Brain-eating amoeba is a terrifying organism that seems to cause sudden, tragic deaths of some people in our country. The amoeba, Naegleria fowleri, was first identified in Australia. The species has five sub-types, all of which causes diseases. The species remains in an inactive cyst form when conditions are unfavorable. When the environment is conducive for growth, it may convert into trophozoites, the active feeding form of the organism.
Species of amoeba can be found in:
- Untreated municipal water
- Warm water, including lakes and ponds
- Runoff water from power plants
- Puddles of water
- Hot springs
Under normal conditions, this amoeba feeds on bacteria and when it gains entrance into the human body it starts feeding on the brain. In most cases, this infection starts when it enters into the body through the nose. Thus, drinking water that contains this species of amoeba may not trigger this infection. Infection by N. fowleri does not spread from one person to another. The infection seems to be very common among children younger than 13-years-old.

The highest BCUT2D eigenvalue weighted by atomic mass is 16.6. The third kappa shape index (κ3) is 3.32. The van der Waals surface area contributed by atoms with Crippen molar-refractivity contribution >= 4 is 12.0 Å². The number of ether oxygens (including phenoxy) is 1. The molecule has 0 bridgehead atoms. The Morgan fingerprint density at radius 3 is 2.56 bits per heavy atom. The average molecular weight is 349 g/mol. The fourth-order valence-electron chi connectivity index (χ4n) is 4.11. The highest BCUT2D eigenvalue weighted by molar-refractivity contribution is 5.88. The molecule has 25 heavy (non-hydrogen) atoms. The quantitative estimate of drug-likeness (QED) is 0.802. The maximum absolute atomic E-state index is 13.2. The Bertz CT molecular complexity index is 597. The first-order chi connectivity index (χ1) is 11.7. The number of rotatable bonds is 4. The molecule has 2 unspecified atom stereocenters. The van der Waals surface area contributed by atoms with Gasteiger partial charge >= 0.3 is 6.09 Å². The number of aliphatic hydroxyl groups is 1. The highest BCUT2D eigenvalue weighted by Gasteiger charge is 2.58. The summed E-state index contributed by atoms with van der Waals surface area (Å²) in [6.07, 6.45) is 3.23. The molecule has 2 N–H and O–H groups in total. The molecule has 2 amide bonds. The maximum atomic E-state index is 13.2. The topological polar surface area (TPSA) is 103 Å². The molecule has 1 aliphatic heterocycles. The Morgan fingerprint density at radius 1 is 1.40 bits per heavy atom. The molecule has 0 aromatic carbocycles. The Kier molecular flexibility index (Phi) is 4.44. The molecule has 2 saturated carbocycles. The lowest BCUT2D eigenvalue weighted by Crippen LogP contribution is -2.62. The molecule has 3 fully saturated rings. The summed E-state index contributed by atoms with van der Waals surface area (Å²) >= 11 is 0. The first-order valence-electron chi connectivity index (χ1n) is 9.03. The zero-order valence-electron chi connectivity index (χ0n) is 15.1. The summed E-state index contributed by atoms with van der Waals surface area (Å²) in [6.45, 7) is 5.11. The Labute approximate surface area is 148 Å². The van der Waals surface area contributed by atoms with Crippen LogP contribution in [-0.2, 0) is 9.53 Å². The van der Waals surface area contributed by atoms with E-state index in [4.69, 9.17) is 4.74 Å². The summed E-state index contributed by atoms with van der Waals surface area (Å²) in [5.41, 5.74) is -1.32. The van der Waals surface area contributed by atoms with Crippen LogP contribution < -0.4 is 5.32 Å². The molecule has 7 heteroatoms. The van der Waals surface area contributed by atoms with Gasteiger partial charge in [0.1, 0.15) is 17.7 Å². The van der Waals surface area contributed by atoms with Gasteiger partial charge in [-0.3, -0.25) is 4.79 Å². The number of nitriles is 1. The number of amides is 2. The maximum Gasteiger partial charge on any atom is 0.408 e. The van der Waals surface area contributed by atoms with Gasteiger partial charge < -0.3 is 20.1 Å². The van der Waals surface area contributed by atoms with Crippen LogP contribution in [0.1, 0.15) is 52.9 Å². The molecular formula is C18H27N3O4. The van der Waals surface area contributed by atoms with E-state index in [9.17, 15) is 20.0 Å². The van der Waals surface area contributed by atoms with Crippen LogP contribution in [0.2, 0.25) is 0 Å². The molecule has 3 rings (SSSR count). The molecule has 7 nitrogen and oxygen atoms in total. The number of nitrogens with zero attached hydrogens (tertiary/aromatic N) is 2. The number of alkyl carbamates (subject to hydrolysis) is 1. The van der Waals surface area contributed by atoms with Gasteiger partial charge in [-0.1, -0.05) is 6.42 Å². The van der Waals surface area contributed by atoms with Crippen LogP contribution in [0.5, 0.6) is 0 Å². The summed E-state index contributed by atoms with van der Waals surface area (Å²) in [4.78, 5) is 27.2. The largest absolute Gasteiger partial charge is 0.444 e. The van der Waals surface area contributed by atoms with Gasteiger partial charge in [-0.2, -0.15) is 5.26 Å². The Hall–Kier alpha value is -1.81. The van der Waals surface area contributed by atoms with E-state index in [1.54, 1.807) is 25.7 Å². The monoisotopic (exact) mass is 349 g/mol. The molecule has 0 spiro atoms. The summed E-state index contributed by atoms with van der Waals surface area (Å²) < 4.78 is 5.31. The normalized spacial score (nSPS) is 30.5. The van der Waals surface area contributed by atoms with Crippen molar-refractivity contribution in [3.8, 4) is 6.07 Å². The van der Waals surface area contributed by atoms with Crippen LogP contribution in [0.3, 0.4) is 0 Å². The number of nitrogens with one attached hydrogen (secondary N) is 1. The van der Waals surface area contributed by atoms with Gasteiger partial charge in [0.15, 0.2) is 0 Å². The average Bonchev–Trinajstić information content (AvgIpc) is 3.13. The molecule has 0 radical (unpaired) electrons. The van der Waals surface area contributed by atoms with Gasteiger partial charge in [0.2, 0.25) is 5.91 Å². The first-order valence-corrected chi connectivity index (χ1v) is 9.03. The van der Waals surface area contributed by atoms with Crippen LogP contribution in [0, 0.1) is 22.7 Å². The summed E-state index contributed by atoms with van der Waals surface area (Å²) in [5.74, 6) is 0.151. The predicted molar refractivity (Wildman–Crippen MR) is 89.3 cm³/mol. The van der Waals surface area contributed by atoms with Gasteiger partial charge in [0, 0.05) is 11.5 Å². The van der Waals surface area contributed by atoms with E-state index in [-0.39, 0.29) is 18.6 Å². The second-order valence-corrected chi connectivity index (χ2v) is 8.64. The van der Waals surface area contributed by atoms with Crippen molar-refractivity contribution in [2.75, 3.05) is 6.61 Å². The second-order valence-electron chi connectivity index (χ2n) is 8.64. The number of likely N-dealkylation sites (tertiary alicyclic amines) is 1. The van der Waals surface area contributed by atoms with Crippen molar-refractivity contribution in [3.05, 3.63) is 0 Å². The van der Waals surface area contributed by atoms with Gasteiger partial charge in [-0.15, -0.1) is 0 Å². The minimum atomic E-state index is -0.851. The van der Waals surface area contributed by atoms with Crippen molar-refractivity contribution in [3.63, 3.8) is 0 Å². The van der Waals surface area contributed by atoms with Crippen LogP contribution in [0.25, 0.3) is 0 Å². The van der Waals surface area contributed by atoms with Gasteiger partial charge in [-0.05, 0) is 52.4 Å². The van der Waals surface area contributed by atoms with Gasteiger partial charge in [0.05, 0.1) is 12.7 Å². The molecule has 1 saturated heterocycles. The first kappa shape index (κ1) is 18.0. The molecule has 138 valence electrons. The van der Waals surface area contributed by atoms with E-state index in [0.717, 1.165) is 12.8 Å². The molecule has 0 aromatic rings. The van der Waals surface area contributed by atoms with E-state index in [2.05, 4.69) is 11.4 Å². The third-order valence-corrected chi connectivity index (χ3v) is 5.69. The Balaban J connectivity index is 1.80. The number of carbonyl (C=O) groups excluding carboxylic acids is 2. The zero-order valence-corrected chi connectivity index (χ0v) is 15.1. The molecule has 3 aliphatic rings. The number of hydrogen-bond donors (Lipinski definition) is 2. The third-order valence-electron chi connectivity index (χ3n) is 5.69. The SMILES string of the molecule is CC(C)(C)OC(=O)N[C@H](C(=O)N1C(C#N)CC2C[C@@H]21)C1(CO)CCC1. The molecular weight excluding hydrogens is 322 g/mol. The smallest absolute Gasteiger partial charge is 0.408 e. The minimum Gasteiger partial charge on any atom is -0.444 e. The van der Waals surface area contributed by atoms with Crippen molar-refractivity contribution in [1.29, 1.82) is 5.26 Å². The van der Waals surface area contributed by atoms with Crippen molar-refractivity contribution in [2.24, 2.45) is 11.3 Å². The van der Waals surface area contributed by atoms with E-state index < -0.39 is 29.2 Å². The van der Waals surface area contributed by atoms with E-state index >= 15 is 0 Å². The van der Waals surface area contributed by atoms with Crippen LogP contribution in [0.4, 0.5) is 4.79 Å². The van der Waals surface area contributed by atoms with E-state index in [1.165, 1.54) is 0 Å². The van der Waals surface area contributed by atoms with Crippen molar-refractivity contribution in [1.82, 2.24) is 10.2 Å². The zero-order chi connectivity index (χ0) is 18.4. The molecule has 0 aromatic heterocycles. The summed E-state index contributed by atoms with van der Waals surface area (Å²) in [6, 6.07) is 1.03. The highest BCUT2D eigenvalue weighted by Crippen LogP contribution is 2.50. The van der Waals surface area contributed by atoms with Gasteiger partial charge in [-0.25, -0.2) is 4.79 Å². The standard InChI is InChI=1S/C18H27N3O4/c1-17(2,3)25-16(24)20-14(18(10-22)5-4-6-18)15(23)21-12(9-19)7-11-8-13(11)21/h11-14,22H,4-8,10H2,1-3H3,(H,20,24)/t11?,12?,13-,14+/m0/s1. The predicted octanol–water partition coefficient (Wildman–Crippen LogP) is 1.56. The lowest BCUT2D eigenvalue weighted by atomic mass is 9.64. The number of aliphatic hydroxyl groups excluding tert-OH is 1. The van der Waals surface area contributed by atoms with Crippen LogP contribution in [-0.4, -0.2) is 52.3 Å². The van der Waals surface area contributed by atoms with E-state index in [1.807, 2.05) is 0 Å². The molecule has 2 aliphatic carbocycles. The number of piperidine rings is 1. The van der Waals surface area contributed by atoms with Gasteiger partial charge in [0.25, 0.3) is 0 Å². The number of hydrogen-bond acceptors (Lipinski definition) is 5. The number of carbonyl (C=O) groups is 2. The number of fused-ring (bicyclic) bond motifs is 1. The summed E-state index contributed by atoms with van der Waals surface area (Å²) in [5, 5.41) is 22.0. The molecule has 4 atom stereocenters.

Studies show that amoeba travels through the olfactory nerve, the nerve connected with the sense of smell, to the brain. Although infection by N. fowleri is common among people brain infection by this amoeba is not common. Infection caused by this amoeba is known as primary amoebic meningoencephalitis (PAM). This infection is most commonly found from July to September. Studies show that incidence of PAM is lesser when compared to the exposure to this disease-causing organism.
Symptoms of PAM start appearing within 15 days. In most of the cases death happens within a week after the symptoms begin. Some of the most common symptoms of this disease include headache, fever, stiff neck, nausea and vomiting, lack of appetite, blurred vision, drooping eyelid, hallucinations, seizures, and coma.